Why Teenagers Play Fortnite So Much?
Everybody knows the story by now. Epic Games (the Unreal Engine makers and Gears of War creators) released Fortnite, which initially was structured around building huge fortresses to defend against the Horde-like storms of computer-controlled zombies. However, this project was eventually turned into an ultra-obvious Playerunknown’s Battlegrounds copycat. Epic nicked the entire premise, switched the airplane for a school bus, and updated Fortnite with what would go on to become the most popular game type of its kind.
And we have of course seen this many times before. Great Giana Sisters is a shameless Super Mario Bros clone, Dead or Alive was a cheap version of Virtua Fighter, while Lords of the Fallen was a straight-up copy of what From Software had done in Dark Souls. Forza Motorsport was basically a direct copy of Gran Turismo and Fatal Fury did what Street Fighter had already succeeded in doing before it. These games replicated much of what made their predecessors special, only a year or so later. However, there have been numerous occasions we’ve seen clear evidence that this type of imitation doesn’t have to be bad, not at all. Not if the developer in question takes the best bits pioneered by its closest competitors but also throws in some of their own ideas. And this is more or less exactly what Epic has done here with Fortnite: Battle Royale, which after several months of being bolted onto the side of Fortnite has now released as a standalone game on mobile devices.
As most of you already know, construction is an important part of the Fortnite experience. Even in the current Battle Royale mode there are plenty of opportunities to build your own bases, houses, or just throw together a 300-meter-high staircase made of old, creaky wood. And it’s because of this focus on construction that Epic’s Battle Royale shooter looks and feels like nothing else on the market, despite its heritage. Players have become extremely skilled when it comes to combining strange designs with a particular kind of movement pattern, all while putting their weapons to good use, and for an outdated old gamer-geezer like yours truly, the mode has taken weeks and weeks to get into, first on the big screen, and now on mobile.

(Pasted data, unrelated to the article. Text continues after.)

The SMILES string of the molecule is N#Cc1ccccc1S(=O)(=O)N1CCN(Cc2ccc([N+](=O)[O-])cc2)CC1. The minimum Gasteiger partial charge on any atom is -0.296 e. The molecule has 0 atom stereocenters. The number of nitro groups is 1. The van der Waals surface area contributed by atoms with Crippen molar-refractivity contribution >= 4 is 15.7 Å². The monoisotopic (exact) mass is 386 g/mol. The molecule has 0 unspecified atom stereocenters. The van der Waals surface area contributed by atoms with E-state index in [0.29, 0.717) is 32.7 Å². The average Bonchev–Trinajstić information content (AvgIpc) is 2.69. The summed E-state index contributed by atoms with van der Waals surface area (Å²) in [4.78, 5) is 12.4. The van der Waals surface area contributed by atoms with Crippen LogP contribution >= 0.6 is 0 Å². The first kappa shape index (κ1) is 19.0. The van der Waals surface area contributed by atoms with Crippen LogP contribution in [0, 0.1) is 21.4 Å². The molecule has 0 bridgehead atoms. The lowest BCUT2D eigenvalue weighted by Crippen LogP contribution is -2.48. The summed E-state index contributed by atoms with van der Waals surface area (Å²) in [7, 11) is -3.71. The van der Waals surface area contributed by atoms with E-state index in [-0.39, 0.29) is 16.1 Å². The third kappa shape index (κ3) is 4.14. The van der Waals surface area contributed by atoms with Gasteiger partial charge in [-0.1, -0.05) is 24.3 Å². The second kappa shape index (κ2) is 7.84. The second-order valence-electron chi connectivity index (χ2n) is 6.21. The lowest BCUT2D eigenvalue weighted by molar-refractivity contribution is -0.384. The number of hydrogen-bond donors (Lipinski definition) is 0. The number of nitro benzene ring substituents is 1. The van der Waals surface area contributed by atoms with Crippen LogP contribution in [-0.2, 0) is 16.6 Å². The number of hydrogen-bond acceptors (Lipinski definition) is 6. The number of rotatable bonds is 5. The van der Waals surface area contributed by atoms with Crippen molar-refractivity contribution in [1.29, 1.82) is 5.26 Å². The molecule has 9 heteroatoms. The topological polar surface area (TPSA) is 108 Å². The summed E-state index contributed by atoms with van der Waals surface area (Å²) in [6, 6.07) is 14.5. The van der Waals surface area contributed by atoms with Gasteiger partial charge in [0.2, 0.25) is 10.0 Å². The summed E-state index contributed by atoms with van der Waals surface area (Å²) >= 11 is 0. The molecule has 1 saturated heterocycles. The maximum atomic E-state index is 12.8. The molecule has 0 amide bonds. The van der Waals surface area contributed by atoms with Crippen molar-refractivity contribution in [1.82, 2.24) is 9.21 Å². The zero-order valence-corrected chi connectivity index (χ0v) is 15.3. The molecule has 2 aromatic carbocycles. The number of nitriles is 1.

Fortnite is obviously very different from the type of deathmatches many of us have been used to in the past with the likes of Quake, Halo, and Call of Duty, but immersing ourselves in this new breed on online shooter has been great fun. Importantly, it feels original, even though it’s based on some other studio’s basic idea, with players battling against a server of equally-minded opponents on an island filled with places to hide and secrets to exploit. You all know the drill.
The full release of Fortnite for iPhone is something of a gem in terms of content and its free-to-play structure. This is not a title where 90% of the content is hidden behind pay-walls or one of those games where you get 30-second-long pixelated trailers for other iOS games every fourth minute of gameplay. No, this is free-to-play done right. And for that, Epic deserves all the love we can possibly muster. The game is chockfull of great content, it’s not minimised or slimmed-down, it’s not simplified in any sense of the word, but rather it’s a pocket-friendly version of the big game itself, and for that alone it deserves a high grade.
The graphics are great (we played it on an iPhone X and an iPhone 8 Plus, and it looked amazing with close to no stuttering or instances were the game froze), the sound is equally good, and we were impressed by the overall presentation. Fortnite to iPhone is the most successful conversion of a “big title” that we have ever tested, and it’s a title that we know we will spend a lot of time with in the future. And that’s because even though we prefer the PC or even PS4 versions of the game, the accessibility of having a full game, ported from PC and always in our pocket, is something that makes this a must-download for anybody who likes shooting guns and tossing grenades.